Here’s Ray in full R&B mode hauling this country standard to church. It kicked off the second volume of Modern Sounds…and was the most popular tune on the set, in part due to Bing Crosby’s 1941 recording. Charles trades lead vocals with the Raeletts’ Margie Hendrix; their call and response interaction injecting the track with the power of its heartbreaking lyrics. The concept of bringing R&B to country, and vice versa, is now taken for granted - but in 1962, it was groundbreaking.

‘Your Cheating Heart’ (Modern Sounds in Country and Western Music-Volume 2, 1962)

Not quite as big a splash for Charles as the previous selections (it made it to no.29 on the charts), but covering the legendary Hank Williams - the father of country music - was still a gutsy move. Slowing the tempo allowed the singer to get underneath the “cheatin’” words, and he even takes a short piano solo between the syrupy strings and standard backup chorus.

‘That Lucky Old Sun’ (Ingredients for a Recipe of Soul, 1963)

Charles wasn’t the first singer to give this number a whirl - Laverne Baker, Sam Cooke and Aretha Franklin got there first - but this version’s slower, more poignant reading of “I sweat ‘til I’m wrinkled and gray” is pure Ray. It was later recorded by Willie Nelson in stunning performances, both with and without Leon Russell, who likely used Charles’ take as a blueprint.

‘Cryin’ Time’ (Cryin’ Time, 1966)

Charles revisits the fertile Buck Owens catalog (he would record a clutch of other Owens’ tunes like ‘Together Again’ and ‘Don’t Let Her Know’) for this somber ballad. It again was a hit, notching Top 10 on the R&B and pop charts, following a similar sonic template as the Modern Sounds…entries. He invites Lillian Ford in for harmony vocal, adding a sense that both the man and the woman in the tune are broken-hearted over the end of the relationship. No lesser expert on the song than its writer Owens, who was quoted as saying, “I wish to hell I’d done it like that”.

‘Crazy Old Soldier’ (Friendship, 1985)

Duets performed well for Ray and he worked closely with a variety of country artists. It was a marriage that worked both ways; icons like Johnny Cash respected Charles and how many doors he opened for them. Cash leads off this story about a veteran musician’s life ravaged by alcohol, while both singers approach it with a lived-in gravitas which is powerful and direct. The lyric “You’d think I’d give up as many times as I’ve been hit / But like a crazy old soldier / I just don’t know when to quit” was most likely autobiographical for both men.

‘Seven Spanish Angels’ (Friendship, 1985)

Brother Ray kicks off this pairing with Willie Nelson that topped the country chart in November 1984. Amazingly, it was Charles’s first trip to the top of the country (not pop or R&B) charts. The song’s story doesn’t make a lot of sense, nor does the blend of Nelson and Charles’ very different voices, but its gospel nature, resounding chorus and the star power of the pair clicked with listeners. It remains a highlight in both men’s catalogs and is a timeless reminder of how Charles’ presence with about any other singer could create a hit.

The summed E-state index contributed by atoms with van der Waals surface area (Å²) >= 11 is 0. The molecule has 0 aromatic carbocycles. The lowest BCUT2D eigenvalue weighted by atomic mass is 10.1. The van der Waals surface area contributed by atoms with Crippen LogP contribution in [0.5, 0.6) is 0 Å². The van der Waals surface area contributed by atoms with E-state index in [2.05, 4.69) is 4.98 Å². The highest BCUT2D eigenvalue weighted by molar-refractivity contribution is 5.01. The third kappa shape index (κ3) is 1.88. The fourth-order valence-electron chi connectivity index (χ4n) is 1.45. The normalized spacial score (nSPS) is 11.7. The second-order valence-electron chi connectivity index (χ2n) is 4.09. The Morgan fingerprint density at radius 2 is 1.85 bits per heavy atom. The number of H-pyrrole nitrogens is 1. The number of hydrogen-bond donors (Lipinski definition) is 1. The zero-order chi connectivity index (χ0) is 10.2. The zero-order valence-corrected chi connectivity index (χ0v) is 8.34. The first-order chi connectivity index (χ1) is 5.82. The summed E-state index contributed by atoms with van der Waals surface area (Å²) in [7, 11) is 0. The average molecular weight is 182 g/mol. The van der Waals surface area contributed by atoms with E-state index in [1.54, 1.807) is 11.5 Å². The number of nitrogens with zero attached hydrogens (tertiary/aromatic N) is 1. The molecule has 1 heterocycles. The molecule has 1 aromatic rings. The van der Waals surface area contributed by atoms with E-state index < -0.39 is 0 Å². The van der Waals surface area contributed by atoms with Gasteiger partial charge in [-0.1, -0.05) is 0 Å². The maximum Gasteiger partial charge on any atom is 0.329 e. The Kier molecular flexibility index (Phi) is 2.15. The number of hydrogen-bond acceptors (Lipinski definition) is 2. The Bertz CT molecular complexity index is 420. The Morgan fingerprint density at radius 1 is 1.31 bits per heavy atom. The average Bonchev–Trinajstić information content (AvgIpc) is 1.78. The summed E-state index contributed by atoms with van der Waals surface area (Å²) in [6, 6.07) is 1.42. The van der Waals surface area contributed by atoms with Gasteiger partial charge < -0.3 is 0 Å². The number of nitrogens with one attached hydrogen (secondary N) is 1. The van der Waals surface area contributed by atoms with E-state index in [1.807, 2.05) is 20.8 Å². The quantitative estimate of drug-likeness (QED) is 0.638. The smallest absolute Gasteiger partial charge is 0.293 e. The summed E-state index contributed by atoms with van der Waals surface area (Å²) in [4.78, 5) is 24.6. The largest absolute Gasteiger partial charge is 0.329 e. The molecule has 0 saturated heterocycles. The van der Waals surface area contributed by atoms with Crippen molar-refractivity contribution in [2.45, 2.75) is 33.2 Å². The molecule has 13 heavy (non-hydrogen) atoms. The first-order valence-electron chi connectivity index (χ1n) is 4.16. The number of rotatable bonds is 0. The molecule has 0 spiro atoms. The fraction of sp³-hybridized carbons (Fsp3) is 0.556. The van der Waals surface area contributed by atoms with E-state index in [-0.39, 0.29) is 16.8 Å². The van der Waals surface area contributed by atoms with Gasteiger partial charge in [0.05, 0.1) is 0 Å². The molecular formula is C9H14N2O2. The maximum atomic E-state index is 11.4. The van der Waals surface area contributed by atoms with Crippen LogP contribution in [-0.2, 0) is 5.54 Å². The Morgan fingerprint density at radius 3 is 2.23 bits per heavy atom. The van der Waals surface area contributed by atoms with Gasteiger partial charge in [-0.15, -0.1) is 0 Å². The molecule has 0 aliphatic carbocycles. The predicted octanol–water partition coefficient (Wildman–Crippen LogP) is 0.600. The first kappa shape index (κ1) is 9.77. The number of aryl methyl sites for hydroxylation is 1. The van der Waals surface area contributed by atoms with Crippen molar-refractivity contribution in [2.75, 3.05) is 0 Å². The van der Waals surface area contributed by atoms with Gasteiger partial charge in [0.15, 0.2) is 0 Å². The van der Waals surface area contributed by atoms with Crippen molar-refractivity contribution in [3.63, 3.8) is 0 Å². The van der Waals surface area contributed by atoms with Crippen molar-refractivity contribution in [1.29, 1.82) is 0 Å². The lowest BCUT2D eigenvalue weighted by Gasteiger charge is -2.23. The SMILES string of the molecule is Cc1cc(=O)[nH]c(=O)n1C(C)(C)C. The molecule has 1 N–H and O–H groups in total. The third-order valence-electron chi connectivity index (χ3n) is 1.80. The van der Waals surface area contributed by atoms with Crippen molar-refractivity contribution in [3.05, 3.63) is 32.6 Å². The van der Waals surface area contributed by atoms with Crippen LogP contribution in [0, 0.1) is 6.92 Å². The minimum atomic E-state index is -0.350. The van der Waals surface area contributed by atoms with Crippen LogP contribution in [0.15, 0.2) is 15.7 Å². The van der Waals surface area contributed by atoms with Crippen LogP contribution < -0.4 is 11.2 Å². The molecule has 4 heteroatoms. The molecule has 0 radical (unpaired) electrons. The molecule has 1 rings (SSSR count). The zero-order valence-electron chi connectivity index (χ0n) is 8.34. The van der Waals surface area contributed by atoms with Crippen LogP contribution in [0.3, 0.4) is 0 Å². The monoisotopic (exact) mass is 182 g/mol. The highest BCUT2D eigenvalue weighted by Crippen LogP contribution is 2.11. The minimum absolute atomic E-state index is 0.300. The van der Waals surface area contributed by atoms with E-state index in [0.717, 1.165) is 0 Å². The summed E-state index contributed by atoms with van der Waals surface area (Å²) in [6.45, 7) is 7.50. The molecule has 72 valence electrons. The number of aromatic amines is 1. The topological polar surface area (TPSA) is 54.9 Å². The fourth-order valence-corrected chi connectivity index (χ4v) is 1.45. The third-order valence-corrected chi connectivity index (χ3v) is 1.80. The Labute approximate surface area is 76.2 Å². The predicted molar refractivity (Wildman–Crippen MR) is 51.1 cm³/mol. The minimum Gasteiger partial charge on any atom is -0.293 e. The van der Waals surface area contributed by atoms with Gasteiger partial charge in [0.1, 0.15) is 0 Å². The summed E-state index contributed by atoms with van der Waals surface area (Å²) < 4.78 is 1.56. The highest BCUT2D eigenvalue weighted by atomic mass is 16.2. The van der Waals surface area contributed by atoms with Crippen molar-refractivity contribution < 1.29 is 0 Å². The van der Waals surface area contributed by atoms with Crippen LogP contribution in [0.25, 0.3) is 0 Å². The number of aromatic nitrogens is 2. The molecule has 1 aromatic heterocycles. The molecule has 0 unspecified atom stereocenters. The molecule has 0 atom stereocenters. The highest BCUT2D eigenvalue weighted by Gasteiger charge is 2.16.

‘Little Hotel Room’ (Friendship, 1985)

It’s another country royalty duet as Charles joins Merle Haggard for this melancholy ballad about the loneliness of life on the road. “There’s no place like home / And it’s lonesome in this little hotel room” they sing as pedal steel weeps in the background. It’s a sentiment both veterans knew well as they harmonize on the chorus, Mickey Raphael’s harmonica adding to the isolation and overall feeling of frustration any tour-hardened musician feels. These two sound so natural and comfortable with each other, you wish they would have recorded a full album together.

‘Here We Go Again' (Genius Love Company, 2004)

Velvet voiced singer Norah Jones would seem an unusual sparring partner for Charles, but this track on his final album finds them both digging into the bluesy country tune with supple ease. “She’ll break my heart again / I’ll play the part again / One more time” they sing, expressing the realization that a relationship isn’t good for either partner, but is still worth saving. Employing Jones for this 2004 remake nabbed them both Grammys for Record and Best Pop Collaboration of the Year. It was a magnificent way for Charles to close out what is indisputably a remarkable career.

Ray Charles' new 6-disc compilation, True Genius, is set for release 9/10 via Tangerine Records.

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Written by Hal Horowitz
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Ray Charles
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Willie Nelson
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Merle Haggard
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Norah Jones